Mac-Tav then filed with the bankruptcy court a Motion to Compel First Western to comply with the Confirmed Plan. (App. at 38.) The bankruptcy court reopened the case. (Id. at 84.) In response, First Western filed a motion for an order declaring that the bankruptcy court was without jurisdiction to address Mac-Tav's alleged default. (Id. at 86.) After hearing oral argument, the bankruptcy court determined that it had jurisdiction over Mac-Tav's motion and ordered First Western to comply with the Confirmed Plan by not proceeding with the foreclosure action on the Property. (App. at 240: Order dated 6-30-98.) First Western filed a timely notice of appeal. (App. at 241.)
First Western argues that the bankruptcy court lacked jurisdiction over Mac-Tav's Motion to Compel. (Appellant's Br. at 7.) According to First Western, a bankruptcy court should play a limited role in the affairs of a reorganized debtor, and a state court should interpret the Stipulation. (Id. at 9-14.) First Western also maintains that if the bankruptcy court had jurisdiction, it should have abstained and that the court abused its discretion by not enforcing the express terms of the Stipulation. (Id. at 15.)
Mac-Tav argues that the bankruptcy court had jurisdiction to decide the Motion to Compel. (Appellee's Br. at 8-9.) Mac-Tav notes that the Confirmation Order states that "the Court will retain jurisdiction over the implementation and interpretation of this Order" and asserts that the Motion to Compel concerned interpretation of the Stipulation which was incorporated into the Confirmation Order. (Id. at 10-11.) Mac-Tav contends that the bankruptcy court could not have abstained because First Western did not file a motion for abstention. (Id. at 14-15.) Finally, Mac-Tav asserts that the bankruptcy court did not abuse its discretion by ruling that Mac-Tav had not violated the Confirmed Plan. (Id. at 14.)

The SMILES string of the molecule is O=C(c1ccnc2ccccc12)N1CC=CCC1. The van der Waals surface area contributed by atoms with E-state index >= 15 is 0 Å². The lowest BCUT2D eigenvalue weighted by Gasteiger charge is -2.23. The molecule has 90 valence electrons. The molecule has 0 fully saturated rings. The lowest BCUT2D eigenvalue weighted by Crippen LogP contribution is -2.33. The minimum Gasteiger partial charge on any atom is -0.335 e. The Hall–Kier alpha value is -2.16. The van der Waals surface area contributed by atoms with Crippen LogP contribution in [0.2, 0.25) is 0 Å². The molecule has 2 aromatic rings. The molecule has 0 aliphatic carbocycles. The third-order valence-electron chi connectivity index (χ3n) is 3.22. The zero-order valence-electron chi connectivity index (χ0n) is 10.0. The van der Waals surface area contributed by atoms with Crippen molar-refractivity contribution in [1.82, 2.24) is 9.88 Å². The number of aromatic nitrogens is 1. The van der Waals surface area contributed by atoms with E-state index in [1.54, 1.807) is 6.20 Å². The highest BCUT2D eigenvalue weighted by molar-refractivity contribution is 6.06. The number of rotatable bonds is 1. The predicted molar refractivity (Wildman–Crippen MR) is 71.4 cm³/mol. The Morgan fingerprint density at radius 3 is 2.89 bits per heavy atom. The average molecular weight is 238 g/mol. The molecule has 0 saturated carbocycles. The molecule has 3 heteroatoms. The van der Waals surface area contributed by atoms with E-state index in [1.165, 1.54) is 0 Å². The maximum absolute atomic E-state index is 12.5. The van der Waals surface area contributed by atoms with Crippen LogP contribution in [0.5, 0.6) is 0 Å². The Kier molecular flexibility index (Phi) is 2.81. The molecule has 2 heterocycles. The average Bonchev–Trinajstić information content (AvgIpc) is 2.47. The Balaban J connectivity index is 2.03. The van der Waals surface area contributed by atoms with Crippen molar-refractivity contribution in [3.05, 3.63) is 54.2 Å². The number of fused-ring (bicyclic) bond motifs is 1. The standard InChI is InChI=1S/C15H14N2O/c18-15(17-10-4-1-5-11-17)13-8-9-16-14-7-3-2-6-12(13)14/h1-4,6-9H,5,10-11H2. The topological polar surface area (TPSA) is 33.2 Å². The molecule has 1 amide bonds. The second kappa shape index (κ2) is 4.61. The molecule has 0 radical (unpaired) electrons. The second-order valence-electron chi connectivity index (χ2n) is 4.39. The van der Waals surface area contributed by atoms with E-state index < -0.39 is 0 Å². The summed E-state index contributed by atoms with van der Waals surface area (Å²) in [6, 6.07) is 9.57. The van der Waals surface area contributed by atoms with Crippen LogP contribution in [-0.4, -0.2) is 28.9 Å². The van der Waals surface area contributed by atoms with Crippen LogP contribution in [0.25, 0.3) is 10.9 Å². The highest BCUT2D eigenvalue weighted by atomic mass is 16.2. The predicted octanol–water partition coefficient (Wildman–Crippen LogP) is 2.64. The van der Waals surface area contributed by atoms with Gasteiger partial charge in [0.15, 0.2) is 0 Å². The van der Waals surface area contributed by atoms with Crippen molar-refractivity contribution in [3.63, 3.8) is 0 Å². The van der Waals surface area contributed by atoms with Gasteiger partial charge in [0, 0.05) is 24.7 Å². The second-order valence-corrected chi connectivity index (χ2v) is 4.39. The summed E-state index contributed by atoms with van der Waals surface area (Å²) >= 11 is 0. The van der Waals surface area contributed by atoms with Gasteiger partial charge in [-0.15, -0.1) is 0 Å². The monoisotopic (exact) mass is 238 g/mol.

STANDARD OF REVIEW
This Court must accept the bankruptcy court's findings of fact unless those findings are clearly erroneous. In re Reid, 757 F.2d 230, 233 (10th Cir. 1985). "[A] finding is 'clearly erroneous' when although there is evidence to support it, the reviewing court on the entire evidence is left with the definite and firm conviction that a mistake has been committed." Anderson v. City of Bessemer City, N.C., 470 U.S. 564, 573 (1985) (quotation omitted). The fact that a reviewing court could have decided the matter differently does not render a finding of fact clearly erroneous. See Fed. R. Bankr. P. 8013; Anderson, 470 U.S. at 573-74. To the extent that a question presented before the bankruptcy court is one of law, we must exercise plenary review. In re Sharon Steel Corp., 871 F.2d 1217, 1222-23 (3d Cir. 1989). Where there are mixed questions of law and fact, this Court must break down these questions and apply the appropriate standard to each component. Id. In the instant proceeding, the bankruptcy court's rulings concerning jurisdiction and abstention raise questions of law and will be reviewed de novo. We will address the proper standard for determining whether the bankruptcy court properly interpreted the Confirmed Plan when we address the issue on its merits.